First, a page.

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804 Energies Clergy and Religions

Now let’s look at the clergy. It’s very interesting, let’s look at the nuns first of all. Nuns have a devotion. They choose that life for a variety of reasons. A lot of them is where they’ve had bad experiences, and they want to escape from those experiences, and feel that they’re doing the right thing. It’s a bit like purgatory in reverse. They get sort of, you know, abused in a bad way, and they want to escape by going to a nunnery, where all they have to do is serve God and ask for forgiveness and so on. A lot of it depends on their religion, how they have been brought up and so on. Others are brought up a slightly different way, and they’re devoted to worshipping God, Jesus and so on, and their ultimate goal is to become a nun, and serve, and to get rid of Earthly goods.


S: They dedicate themselves.


Spirit: Yeah, they dedicate themselves, but they don’t take any possessions with them, and they’re not open to any form of sin. They’re more protected from any form of sin. That’s why they do that. They believe that to be the higher good, the way to go, to just devote themselves to doing that particular thing.. And it’s a big safety thing for them, because they don’t have to venture out in the world anymore. They’re in a nunnery, where they’re looked after, and everything is disciplined, and they don’t have to think for themselves anymore, so they devote themselves to what they believe and worship.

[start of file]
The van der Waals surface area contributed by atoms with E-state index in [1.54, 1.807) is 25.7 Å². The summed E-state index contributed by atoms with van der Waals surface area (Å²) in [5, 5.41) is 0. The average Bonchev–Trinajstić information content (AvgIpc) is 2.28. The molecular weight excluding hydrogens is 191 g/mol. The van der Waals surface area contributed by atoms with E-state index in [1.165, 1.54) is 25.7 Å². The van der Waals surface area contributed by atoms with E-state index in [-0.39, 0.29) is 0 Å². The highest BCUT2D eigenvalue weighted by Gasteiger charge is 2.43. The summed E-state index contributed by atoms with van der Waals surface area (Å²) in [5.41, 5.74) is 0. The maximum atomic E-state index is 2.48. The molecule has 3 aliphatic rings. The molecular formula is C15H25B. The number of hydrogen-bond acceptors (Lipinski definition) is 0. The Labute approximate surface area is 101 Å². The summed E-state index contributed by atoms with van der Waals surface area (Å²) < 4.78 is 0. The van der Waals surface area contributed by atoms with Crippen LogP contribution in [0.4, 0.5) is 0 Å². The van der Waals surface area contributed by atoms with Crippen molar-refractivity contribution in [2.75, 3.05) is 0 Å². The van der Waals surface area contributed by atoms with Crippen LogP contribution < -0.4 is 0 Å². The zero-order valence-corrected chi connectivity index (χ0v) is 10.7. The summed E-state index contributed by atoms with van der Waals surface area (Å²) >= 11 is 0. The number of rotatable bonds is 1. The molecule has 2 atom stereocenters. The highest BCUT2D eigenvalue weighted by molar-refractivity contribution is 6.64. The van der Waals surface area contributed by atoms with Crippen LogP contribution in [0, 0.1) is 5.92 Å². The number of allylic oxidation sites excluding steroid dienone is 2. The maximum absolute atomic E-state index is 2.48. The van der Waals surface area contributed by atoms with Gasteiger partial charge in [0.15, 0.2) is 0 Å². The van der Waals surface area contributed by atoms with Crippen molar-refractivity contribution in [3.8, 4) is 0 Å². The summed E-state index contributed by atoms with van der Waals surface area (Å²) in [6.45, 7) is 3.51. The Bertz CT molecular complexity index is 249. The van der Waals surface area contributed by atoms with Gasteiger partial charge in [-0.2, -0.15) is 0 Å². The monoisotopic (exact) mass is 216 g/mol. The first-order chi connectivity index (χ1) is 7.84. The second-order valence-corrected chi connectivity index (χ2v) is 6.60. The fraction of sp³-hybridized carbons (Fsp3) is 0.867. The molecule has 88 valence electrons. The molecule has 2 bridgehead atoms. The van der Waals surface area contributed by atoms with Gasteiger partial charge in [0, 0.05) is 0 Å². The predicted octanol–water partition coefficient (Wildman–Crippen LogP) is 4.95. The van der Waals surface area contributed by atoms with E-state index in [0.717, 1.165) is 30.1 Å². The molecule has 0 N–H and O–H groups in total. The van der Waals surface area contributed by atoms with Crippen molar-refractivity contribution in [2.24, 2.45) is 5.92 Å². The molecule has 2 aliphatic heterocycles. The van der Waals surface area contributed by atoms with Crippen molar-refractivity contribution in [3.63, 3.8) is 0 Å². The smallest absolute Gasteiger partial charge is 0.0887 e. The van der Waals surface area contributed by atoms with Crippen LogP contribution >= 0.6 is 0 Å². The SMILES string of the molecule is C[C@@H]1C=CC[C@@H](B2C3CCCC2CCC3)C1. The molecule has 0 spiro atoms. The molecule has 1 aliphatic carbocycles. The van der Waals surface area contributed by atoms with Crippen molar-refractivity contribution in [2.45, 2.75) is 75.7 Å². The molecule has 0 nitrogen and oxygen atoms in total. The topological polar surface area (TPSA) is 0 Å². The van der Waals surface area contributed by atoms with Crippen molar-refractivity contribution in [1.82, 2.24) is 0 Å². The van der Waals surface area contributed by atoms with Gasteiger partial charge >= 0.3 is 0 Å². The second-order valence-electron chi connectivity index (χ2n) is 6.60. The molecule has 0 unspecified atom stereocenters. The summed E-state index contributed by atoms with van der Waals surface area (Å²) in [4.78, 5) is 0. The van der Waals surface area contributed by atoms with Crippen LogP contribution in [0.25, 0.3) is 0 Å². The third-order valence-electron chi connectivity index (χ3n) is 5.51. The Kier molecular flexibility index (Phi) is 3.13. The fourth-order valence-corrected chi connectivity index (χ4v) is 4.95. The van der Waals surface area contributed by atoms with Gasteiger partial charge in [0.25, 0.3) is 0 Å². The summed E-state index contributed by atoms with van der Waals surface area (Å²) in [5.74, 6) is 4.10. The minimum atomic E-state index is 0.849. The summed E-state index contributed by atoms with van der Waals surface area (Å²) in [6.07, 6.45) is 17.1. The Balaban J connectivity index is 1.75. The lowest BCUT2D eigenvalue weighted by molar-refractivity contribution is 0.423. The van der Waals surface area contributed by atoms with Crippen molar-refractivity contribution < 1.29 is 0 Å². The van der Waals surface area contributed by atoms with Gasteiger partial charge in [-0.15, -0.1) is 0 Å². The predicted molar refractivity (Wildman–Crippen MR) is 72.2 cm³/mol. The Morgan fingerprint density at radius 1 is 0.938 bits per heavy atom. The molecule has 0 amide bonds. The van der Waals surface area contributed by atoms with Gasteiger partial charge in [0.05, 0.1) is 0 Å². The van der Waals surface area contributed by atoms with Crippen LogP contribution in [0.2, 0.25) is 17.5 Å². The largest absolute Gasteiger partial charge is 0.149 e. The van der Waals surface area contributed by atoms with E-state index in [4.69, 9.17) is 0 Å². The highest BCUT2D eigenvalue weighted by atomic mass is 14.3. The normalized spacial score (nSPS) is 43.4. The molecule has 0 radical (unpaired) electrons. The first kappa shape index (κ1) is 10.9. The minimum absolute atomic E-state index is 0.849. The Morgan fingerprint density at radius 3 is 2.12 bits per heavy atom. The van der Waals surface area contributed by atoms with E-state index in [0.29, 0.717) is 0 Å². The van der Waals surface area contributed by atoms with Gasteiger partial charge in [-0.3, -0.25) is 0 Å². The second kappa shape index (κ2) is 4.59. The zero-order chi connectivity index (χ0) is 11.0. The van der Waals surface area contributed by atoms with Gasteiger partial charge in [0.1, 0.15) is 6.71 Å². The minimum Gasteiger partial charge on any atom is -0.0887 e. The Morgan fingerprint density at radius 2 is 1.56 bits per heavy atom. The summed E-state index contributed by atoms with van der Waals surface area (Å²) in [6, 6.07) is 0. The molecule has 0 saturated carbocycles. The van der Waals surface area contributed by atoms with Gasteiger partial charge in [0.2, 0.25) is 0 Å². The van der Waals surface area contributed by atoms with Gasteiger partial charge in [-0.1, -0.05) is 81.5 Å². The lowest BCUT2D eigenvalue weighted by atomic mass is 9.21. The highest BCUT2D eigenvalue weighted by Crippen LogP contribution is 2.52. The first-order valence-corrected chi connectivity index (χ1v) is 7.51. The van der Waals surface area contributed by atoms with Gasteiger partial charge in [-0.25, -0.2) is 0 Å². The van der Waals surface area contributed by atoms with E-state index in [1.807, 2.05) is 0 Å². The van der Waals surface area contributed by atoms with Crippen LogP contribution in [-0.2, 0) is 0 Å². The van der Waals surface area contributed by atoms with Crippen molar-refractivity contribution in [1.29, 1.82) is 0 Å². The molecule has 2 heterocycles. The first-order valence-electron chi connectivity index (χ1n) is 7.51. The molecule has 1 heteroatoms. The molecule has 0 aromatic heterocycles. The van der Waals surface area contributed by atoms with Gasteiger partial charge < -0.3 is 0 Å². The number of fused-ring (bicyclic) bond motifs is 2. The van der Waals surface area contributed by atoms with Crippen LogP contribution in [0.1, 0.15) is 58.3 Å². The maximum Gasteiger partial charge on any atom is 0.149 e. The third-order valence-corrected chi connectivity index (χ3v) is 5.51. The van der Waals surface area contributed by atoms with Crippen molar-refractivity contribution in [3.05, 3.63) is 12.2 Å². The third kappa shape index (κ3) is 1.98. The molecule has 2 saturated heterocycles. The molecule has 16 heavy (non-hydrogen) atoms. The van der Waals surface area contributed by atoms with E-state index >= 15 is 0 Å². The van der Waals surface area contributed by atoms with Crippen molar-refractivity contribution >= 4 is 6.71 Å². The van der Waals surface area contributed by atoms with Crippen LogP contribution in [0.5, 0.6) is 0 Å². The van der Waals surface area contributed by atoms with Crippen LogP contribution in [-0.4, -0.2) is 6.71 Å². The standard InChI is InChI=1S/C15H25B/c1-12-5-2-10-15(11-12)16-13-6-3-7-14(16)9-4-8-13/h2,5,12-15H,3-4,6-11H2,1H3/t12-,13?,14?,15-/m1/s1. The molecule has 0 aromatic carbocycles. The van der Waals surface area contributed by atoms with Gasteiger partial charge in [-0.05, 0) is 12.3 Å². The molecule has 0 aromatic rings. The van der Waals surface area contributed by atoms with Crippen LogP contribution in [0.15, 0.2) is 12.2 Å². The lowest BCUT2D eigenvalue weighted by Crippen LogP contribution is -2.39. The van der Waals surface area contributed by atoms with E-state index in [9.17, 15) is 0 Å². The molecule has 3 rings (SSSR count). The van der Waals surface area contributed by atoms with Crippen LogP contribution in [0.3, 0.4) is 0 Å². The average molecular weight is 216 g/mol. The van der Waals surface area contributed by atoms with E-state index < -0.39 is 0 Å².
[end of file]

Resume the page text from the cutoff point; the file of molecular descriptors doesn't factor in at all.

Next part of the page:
Individual clergy. A similar thing would apply to monks. Where you get individual priests and rabbis and so on. There’s a huge variety here. Part of it is devotion, part of it is what they truly believe. There’s also a certain amount of escapism by going into clergy. There’s a certain amount of wanting to do good by serving the people, by becoming the local vicar and helping people. For people who like to help people, this is ideal for them. So they can go to their church, they can have their own little community, and they can look after their community, and they genuinely want to look after their community and make it better. And they do this by believing more and more in the religion that they’ve chosen. So when they decide to do this, they will go to a school of that particular religion, and be indoctrinated more and more into how that religion can be beneficial to help the community. So they go into the community with the best intentions, to look after the community, help them and so on. They automatically accept the religion, they don’t question it, and as they learn more and more, they simply interpret it their own way, to do good. They will come across small things which they will question, and they won’t feel it’s quite right, they sort of leave those on one side. It’s a bit like eating a roast chicken, you leave the bones on one side, the same sort of principle, but they still enjoy the whole thing.